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Four out of five pupils in England say progress suffered due to Covid

State school pupils twice as likely to feel they have fallen behind than peers in private schools, landmark study finds

Four out of five teenagers say their academic progress has suffered as a result of the pandemic, with state school pupils twice as likely to feel they have fallen behind than their peers in private schools, according to initial findings from a landmark study.

Half of the 16- and 17-year-olds questioned said the Covid disruption had left them less motivated to study, while 45% felt they have not been able to catch up with lost learning.

There was a lot of chaos in my life at the time and then we went into lockdown quite unprepared. There was a lot of confusion about schooling. I didn’t really have access to technology. I didn’t have online lessons, things like that. There was work that went on every week, but I couldn’t access it because I didn’t have the internet. I remember talking to one of my friends and they were like, ‘Oh have you seen the work that’s been put for English’, and I was like, ‘We have work?’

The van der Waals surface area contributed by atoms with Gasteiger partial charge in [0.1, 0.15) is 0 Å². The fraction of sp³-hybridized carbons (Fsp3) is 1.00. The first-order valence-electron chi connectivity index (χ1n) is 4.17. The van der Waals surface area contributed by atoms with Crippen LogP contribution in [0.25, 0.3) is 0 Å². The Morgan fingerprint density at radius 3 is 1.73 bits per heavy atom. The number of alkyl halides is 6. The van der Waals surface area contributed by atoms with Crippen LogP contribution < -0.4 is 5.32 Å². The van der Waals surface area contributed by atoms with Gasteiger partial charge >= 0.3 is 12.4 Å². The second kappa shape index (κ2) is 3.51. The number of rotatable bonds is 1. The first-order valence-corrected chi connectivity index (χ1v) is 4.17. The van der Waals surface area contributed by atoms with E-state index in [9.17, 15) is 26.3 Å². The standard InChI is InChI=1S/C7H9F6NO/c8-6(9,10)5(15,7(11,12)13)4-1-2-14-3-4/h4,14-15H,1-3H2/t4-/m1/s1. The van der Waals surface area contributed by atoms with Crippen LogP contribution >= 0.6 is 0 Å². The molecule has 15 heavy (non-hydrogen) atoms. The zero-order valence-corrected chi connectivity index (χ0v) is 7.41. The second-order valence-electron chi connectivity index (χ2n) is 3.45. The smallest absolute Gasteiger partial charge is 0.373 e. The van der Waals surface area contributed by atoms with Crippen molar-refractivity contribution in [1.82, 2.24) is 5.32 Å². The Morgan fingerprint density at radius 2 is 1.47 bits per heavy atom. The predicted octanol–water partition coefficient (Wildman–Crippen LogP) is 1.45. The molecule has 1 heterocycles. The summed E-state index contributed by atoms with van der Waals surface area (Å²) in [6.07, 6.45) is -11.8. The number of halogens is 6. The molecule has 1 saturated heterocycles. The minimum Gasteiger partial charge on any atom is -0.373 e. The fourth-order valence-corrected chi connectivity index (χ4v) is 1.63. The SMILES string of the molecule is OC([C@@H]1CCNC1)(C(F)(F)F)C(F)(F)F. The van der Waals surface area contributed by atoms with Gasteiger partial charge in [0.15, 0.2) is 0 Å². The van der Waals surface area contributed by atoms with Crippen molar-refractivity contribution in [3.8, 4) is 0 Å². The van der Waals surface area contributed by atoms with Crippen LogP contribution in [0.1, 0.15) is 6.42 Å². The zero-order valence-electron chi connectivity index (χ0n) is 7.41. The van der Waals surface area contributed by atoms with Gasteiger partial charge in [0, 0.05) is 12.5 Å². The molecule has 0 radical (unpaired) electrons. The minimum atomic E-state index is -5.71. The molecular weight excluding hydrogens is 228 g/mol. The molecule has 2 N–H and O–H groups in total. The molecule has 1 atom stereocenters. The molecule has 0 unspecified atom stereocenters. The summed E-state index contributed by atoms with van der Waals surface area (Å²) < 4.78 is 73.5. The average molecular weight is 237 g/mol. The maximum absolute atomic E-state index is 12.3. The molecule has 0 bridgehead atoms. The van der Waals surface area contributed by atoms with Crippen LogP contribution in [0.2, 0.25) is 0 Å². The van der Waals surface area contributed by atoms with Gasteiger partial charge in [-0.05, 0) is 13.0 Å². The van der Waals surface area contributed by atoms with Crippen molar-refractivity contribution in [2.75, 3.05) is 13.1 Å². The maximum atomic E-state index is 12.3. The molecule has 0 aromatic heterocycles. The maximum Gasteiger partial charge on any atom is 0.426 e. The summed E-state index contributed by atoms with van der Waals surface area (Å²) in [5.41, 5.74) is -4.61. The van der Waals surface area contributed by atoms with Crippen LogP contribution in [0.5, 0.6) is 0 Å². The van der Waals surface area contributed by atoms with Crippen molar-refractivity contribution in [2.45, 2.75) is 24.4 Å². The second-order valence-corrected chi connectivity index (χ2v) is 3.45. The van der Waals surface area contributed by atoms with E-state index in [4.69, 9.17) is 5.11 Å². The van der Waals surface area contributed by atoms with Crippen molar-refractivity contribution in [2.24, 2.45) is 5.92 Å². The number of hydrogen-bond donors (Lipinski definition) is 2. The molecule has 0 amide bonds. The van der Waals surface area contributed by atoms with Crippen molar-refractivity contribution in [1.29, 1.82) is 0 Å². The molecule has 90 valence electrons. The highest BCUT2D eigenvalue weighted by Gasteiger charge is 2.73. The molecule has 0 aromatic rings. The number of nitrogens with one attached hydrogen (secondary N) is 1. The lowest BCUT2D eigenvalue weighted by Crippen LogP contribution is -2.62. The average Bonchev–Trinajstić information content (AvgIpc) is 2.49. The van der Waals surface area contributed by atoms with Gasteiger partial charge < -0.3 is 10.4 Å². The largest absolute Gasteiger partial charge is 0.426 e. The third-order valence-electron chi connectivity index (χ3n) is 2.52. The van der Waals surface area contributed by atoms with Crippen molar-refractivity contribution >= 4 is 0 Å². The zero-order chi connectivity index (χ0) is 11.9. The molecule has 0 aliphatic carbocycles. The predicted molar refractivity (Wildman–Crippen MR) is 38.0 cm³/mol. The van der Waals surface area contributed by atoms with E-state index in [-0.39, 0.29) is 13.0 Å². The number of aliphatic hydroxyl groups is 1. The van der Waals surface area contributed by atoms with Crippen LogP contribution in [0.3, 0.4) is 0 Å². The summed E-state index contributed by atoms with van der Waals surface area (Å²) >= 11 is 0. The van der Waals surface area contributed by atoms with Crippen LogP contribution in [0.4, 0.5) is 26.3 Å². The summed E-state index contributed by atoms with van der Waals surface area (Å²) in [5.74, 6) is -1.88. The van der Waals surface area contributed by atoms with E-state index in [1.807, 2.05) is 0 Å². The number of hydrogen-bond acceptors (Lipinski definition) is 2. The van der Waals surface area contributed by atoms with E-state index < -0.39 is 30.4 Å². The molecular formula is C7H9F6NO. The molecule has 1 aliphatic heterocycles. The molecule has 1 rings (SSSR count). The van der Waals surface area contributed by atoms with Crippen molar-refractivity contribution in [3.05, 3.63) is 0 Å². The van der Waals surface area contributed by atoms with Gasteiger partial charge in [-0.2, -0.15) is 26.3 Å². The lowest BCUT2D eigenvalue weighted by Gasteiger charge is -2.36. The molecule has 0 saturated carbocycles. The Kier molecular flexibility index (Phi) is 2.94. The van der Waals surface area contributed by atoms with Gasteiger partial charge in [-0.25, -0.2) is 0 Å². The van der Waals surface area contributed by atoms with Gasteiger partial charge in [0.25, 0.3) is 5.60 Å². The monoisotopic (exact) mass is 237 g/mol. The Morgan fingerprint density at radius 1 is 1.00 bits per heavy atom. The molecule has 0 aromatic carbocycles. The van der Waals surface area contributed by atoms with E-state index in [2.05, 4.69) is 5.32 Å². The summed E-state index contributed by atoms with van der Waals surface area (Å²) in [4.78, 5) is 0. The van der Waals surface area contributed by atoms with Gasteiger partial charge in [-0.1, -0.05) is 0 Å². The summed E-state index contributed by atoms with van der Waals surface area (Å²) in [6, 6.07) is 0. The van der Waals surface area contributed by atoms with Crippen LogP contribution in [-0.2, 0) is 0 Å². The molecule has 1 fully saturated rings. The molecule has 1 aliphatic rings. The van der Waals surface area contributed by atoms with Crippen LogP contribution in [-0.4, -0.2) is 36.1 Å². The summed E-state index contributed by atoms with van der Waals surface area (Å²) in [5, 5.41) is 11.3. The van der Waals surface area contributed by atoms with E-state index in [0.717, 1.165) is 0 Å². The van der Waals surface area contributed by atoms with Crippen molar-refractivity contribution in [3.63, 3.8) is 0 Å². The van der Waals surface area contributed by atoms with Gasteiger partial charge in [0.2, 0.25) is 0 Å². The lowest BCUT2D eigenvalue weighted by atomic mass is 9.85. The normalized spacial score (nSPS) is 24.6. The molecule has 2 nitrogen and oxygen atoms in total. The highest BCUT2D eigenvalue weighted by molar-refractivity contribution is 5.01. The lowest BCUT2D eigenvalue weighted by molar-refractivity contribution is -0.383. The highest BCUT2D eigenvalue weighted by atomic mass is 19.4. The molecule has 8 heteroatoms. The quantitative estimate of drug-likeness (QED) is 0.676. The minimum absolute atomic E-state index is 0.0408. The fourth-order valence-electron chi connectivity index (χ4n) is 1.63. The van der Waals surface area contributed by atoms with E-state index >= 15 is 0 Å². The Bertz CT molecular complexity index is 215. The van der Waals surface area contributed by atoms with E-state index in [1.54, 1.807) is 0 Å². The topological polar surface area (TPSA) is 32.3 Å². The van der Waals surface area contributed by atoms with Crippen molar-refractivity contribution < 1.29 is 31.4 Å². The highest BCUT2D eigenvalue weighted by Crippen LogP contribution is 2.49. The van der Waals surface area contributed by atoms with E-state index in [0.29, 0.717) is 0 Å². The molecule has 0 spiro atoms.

It was only in the September when we came back I finally got more support. I got a laptop and I got better access. A lot of people in my school had issues like me. A lot of people didn’t have technology or they didn’t have structured lessons, so we’ve had a lot to try to catch up on. A lot of the lessons have been quite content-heavy because it felt like we were trying to do two years in one, so that was quite stressful. And I felt like I had to work harder to do my GCSEs. I felt I had to do more to recover to my peers’ level.

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Read the original article at The Guardian

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